For the present, confusion reigns as niche players and mega-players compete to get big fast. One prediction: while free content will continue to be an option, the forces pushing paid content are not going away, and I would wager millions of people will at some point buy music they already own in yet another format: iTunes will not be forever, I don't think. A second prediction: the limits of ad-supported business models are accumulating. It works for TV, for sure, but not for movies, not to mention books (but it's fine for magazines). Where music will fall on the new continuum is anybody's guess as experiments like Nokia's now-dead Comes with Music (cell phone subscriptions included pre-paid rights payments) and Radiohead's Name Your Price exercise will continue.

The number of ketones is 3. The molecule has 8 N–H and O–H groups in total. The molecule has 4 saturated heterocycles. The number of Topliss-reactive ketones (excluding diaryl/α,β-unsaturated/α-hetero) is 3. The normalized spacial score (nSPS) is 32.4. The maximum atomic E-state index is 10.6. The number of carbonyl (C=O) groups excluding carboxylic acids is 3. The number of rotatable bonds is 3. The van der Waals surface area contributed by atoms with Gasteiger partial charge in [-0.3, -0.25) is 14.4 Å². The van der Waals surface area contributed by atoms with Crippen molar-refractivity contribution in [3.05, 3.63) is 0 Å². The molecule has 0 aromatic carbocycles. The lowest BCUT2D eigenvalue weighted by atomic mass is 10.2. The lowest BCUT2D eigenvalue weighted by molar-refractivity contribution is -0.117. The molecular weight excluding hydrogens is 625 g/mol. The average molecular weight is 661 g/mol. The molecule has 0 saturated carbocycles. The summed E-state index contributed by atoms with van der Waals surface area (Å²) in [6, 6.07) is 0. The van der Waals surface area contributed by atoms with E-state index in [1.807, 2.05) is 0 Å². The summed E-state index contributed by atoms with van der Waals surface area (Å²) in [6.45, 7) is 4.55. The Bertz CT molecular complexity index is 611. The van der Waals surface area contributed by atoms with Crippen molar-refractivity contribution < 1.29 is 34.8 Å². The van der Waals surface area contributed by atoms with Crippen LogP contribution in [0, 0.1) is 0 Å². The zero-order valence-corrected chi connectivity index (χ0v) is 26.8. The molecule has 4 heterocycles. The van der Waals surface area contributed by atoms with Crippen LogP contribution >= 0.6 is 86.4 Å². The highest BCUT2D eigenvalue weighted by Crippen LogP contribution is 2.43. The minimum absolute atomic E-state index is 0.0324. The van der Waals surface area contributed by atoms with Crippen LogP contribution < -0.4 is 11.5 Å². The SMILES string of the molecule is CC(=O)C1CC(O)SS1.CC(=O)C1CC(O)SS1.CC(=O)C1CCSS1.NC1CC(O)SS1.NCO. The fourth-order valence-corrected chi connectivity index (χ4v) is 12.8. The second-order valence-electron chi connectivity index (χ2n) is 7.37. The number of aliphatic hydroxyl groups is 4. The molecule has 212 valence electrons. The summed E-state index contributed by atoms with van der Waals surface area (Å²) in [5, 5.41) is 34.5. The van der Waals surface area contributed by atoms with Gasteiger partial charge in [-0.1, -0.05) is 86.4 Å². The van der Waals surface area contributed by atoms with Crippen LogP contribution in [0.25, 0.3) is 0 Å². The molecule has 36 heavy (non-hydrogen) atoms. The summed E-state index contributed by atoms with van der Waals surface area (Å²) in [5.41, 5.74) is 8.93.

Who will win? It's hard to bet against the Goliaths: rights fees are expensive, and music as a content type can increasingly be viewed as a feature of a larger bit-management regime, whether iTunes or Amazon's cloud or the Google/Android/YouTube mediaplex. As much as people love Spotify, or Pandora, or legal Napster, or the Internet Archive's amazing live-music treasure chest, it's hard to see any of these ever expanding beyond niche status alongside Disney, Sony, or other statutorily privileged content conglomerates. Outside the reach of said statutes, it's a pretty unappealing landscape for content owners, which means there might be innovation -- or merely more unpaid downloads. The wild card is in the social layer: music and friends will always travel well together, so the Facebook music partnerships may well change the landscape. In any case, it's unlikely to be either the hardware or carriage companies that set the tone: Apple is now a content company, essentially using high-margin hardware as "smart pipes" to carry bits of personal meaning, and along with Google and Amazon, likely to set the music agenda for the next 5-10 years.